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Over the last five decades, The Producers has become such a mainstream pop-culture staple, that I think we take for granted the anarchic genius of Mel Brooks' directorial debut. The smash-hit Broadway musical, and the 2005 feature that followed certainly did their best to re-establish 1967 original as a quirky comedy about a duo of kooky characters trying to put on a Broadway musical that's so bad that it's guaranteed to be a flop so they can get away with a scam. The premise alone is so famous that multiple films that followed, like Spike Lee's Bamboozled, tried to rip it off with diminishing returns. It's such a part of our culture that any time someone mentions a tax scheme, The Producers is brought up as a reference.
But let's take ourselves back to the mid-1960s and follow a well-respected comedy writer who gets his first big break to write and direct his own movie. Instead of relying solely on the comedy gold premise of his script, Mel Brooks opts for a tricky and brave tonal approach that can be summarized for lack of a better description as extremely well-timed chaos. As soon as the perpetrators of the scam at the center of the story, the shady producer Max (Zero Mostel) and the neurotic mess of an accountant Leo (Gene Wilder) meet, the sheer energy of their comedic performances shoots up to eleven.
The scenes with Mostel and Wilder are a pulse-pounding joy to watch as they scream, howl, spit, and sometimes even bite each other while coming up with the scam to rob old rich ladies of their inheritance money to finance their "flop". At the hands of a helmer with a less specific vision, such an anarchic direction could have resulted in a series of sequences full of nothing but over-the-top novelty that would immediately overstay its welcome. Instead, Brooks and his two leads create some of the most memorable and in-depth characters in comedy history while never veering away from the sheer silliness and anxiety of their performances.
After the plot's central scheme is established, the second act piles on one legendary character and performance that accompanies it after the other. The titular producers need to find their surefire flop, so they of course go after a comedy musical that worships Hitler, written by an insane Nazi war criminal in-hiding (Kenneth Mars in the performance of his esteemed career). This is followed by a flower child's wet dream of a flower child in the form of the show's lead, the appropriately named LSD (Dick Shawn, who builds upon his aloof surfer dude performance from It's a Mad, Mad, Mad, Mad World). The plot twist of how Max and Leo's scheme unfolds is well-known by now, but the reactions from Mostel and Wilder as they drink their sorrows away while the show is taking place is still worth rediscovery.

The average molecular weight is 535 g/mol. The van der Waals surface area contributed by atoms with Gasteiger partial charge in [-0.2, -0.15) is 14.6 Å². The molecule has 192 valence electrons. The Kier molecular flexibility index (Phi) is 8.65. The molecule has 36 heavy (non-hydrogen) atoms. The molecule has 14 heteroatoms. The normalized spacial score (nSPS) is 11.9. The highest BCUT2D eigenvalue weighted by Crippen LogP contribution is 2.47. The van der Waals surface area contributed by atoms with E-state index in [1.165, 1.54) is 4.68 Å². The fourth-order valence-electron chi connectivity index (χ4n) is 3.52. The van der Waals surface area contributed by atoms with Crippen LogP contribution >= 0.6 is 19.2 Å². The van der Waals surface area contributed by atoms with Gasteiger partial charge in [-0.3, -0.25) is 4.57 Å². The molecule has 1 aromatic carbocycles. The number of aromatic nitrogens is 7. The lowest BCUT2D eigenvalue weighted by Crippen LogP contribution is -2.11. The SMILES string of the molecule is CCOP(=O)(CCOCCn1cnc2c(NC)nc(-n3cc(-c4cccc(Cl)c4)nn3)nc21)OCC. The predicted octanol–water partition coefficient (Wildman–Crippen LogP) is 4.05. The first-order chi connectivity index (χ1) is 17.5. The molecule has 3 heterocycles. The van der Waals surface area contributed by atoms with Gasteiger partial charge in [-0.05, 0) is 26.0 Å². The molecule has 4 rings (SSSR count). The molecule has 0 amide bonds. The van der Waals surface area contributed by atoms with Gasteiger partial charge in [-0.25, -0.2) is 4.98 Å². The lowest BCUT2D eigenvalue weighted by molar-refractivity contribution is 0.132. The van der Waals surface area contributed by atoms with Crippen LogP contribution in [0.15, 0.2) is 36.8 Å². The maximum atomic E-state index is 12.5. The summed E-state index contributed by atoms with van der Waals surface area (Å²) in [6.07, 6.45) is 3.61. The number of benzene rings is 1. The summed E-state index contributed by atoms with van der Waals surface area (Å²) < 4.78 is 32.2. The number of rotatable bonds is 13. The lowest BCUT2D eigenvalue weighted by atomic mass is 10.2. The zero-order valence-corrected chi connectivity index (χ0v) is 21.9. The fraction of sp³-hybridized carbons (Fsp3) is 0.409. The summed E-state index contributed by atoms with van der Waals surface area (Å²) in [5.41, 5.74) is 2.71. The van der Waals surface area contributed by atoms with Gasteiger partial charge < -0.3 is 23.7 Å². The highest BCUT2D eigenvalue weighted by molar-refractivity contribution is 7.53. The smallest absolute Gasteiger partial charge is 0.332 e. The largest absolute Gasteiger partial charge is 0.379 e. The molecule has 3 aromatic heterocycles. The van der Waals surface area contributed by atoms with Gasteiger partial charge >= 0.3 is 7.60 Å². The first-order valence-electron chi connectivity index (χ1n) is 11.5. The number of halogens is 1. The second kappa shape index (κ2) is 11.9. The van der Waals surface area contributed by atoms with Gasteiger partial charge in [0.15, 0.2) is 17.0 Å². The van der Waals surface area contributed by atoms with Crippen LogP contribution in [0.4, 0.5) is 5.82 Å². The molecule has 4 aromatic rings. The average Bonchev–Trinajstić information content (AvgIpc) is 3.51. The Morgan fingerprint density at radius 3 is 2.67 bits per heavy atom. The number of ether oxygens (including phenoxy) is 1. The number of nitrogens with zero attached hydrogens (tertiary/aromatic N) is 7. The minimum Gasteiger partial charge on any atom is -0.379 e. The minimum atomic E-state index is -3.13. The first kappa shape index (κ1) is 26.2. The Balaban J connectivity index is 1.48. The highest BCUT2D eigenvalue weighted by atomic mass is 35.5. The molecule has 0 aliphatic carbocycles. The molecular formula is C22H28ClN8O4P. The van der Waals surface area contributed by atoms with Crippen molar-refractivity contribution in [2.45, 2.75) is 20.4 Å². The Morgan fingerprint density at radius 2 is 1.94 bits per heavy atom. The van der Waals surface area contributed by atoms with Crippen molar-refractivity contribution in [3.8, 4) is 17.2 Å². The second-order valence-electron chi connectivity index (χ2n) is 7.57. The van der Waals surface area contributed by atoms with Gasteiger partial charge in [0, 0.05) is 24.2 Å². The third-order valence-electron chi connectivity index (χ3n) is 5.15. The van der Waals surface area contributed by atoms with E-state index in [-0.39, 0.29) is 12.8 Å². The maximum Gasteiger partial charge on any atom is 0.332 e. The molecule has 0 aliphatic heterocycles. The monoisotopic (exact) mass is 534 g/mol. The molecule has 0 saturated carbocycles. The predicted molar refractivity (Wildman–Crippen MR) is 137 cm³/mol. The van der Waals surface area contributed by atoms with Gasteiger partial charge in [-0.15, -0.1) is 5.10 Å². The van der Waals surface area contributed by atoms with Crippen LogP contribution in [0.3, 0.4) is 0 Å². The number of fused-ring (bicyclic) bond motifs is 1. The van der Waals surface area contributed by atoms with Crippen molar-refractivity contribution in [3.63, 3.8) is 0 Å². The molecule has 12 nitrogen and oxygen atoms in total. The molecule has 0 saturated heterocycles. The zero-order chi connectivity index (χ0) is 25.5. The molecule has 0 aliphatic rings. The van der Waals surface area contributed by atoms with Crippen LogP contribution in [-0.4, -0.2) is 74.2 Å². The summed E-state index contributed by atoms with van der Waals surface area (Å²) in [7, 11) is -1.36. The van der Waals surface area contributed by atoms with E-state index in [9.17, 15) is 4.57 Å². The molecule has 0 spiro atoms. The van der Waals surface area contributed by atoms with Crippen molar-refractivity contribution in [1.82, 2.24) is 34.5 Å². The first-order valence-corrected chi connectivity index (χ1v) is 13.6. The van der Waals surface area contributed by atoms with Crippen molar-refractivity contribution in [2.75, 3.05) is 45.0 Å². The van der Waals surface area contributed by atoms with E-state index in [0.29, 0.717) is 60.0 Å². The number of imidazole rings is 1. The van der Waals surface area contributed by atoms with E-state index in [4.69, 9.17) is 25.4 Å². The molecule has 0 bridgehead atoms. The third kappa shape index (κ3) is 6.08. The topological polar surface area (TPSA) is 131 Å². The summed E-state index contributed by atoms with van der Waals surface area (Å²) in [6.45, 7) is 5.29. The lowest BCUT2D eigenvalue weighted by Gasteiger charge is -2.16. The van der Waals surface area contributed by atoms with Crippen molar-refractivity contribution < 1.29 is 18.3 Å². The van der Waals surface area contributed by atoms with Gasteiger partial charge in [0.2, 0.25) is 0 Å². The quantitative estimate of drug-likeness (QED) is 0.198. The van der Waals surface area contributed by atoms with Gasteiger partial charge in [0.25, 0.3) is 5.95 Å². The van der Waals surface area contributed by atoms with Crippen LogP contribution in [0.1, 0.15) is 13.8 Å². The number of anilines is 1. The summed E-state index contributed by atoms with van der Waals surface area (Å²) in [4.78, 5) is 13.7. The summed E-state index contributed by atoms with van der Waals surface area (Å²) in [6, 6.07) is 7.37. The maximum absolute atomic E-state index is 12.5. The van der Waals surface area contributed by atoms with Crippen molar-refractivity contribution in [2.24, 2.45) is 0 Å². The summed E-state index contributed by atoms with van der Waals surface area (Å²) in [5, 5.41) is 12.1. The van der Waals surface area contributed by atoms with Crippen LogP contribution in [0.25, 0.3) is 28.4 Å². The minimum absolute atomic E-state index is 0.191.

Kino advertises a new 4K restoration for this new 1080p transfer, but I couldn't see that much of a difference in clarity or color correction between this release and the previous Blu-ray release from the original studio. This being said, this transfer is aces, as we barely see any film scratches, while we get a healthy amount of grain that doesn't scrub the film's original look to turn into too much of a digital video look. Brooks mostly utilized realistic lighting and colors as he relied on the performances to deliver the laughs, and this transfer captures that vision perfectly.
We get a lossless DTS-HD 5.1 track that's ported from a surround remix that's from almost two decades ago. The track shows great range and clarity and really comes to life once the play within the movie is on display and we hear the glory of "Springtime for Hitler" as if we're amongst the theater audience laughing our butts off.
Commentary by Michael Schlesinger: The filmmaker and film historian provides a surprisingly calm and measured commentary compared to the content of the film itself, giving fans tons of trivia and historical information about the production and the themes of the film.
The Making of The Producers: This is a 65-minute making-of documentary that was included in almost all of the DVD and Blu-ray releases of The Producers, so chances are that you've already seen it. If you haven't, it's essential viewing as it dives deep into the production, with in-depth interviews with Brooks and the cast and crew.
Playhouse Outtake: A deleted scene that extends a climactic sequence in the final cut.
Peter Sellers' Statement: Director Paul Mazursky reads a letter by Sellers praising The Producers.
We also get a Concept Art Gallery, Trailer, and Radio Spot.
The Producers is one of the most influential and important comedies of American film history. But this doesn't mean watching it is akin to eating your cinematic vegetables. The insanity of the performances and Brooks' manic touch that keeps all this anarchy under control still feels fresh and hilarious as it did in 1967.
Oktay Ege Kozak is a film critic and screenwriter based in Portland, Oregon. He also writes for The Playlist, The Oregon Herald, and Beyazperde.com